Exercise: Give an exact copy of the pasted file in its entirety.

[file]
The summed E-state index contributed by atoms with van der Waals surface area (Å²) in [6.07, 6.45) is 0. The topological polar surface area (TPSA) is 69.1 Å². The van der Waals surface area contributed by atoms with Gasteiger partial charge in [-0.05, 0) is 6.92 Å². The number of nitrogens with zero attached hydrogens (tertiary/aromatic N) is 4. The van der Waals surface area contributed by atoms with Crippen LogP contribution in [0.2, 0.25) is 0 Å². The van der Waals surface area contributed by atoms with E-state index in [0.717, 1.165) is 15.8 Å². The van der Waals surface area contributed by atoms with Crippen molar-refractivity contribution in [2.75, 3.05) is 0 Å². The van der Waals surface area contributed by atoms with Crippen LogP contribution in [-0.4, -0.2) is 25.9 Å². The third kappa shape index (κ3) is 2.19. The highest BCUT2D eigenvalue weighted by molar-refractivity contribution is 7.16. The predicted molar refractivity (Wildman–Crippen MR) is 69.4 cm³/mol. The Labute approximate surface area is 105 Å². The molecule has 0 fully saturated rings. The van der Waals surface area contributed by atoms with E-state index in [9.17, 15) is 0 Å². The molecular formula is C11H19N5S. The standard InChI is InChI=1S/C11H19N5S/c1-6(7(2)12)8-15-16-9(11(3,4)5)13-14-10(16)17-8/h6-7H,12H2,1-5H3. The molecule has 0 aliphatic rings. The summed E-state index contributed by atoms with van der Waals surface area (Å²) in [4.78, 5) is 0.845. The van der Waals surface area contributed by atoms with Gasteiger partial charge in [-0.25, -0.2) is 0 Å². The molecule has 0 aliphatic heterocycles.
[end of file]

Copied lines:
The summed E-state index contributed by atoms with van der Waals surface area (Å²) in [6.07, 6.45) is 0. The topological polar surface area (TPSA) is 69.1 Å². The van der Waals surface area contributed by atoms with Gasteiger partial charge in [-0.05, 0) is 6.92 Å². The number of nitrogens with zero attached hydrogens (tertiary/aromatic N) is 4. The van der Waals surface area contributed by atoms with Crippen LogP contribution in [0.2, 0.25) is 0 Å². The van der Waals surface area contributed by atoms with E-state index in [0.717, 1.165) is 15.8 Å². The van der Waals surface area contributed by atoms with Crippen molar-refractivity contribution in [2.75, 3.05) is 0 Å². The van der Waals surface area contributed by atoms with Crippen LogP contribution in [-0.4, -0.2) is 25.9 Å². The third kappa shape index (κ3) is 2.19. The highest BCUT2D eigenvalue weighted by molar-refractivity contribution is 7.16. The predicted molar refractivity (Wildman–Crippen MR) is 69.4 cm³/mol. The Labute approximate surface area is 105 Å². The molecule has 0 fully saturated rings. The van der Waals surface area contributed by atoms with E-state index in [9.17, 15) is 0 Å². The molecular formula is C11H19N5S. The standard InChI is InChI=1S/C11H19N5S/c1-6(7(2)12)8-15-16-9(11(3,4)5)13-14-10(16)17-8/h6-7H,12H2,1-5H3. The molecule has 0 aliphatic rings. The summed E-state index contributed by atoms with van der Waals surface area (Å²) in [4.78, 5) is 0.845. The van der Waals surface area contributed by atoms with Gasteiger partial charge in [-0.25, -0.2) is 0 Å². The molecule has 0 aliphatic heterocycles.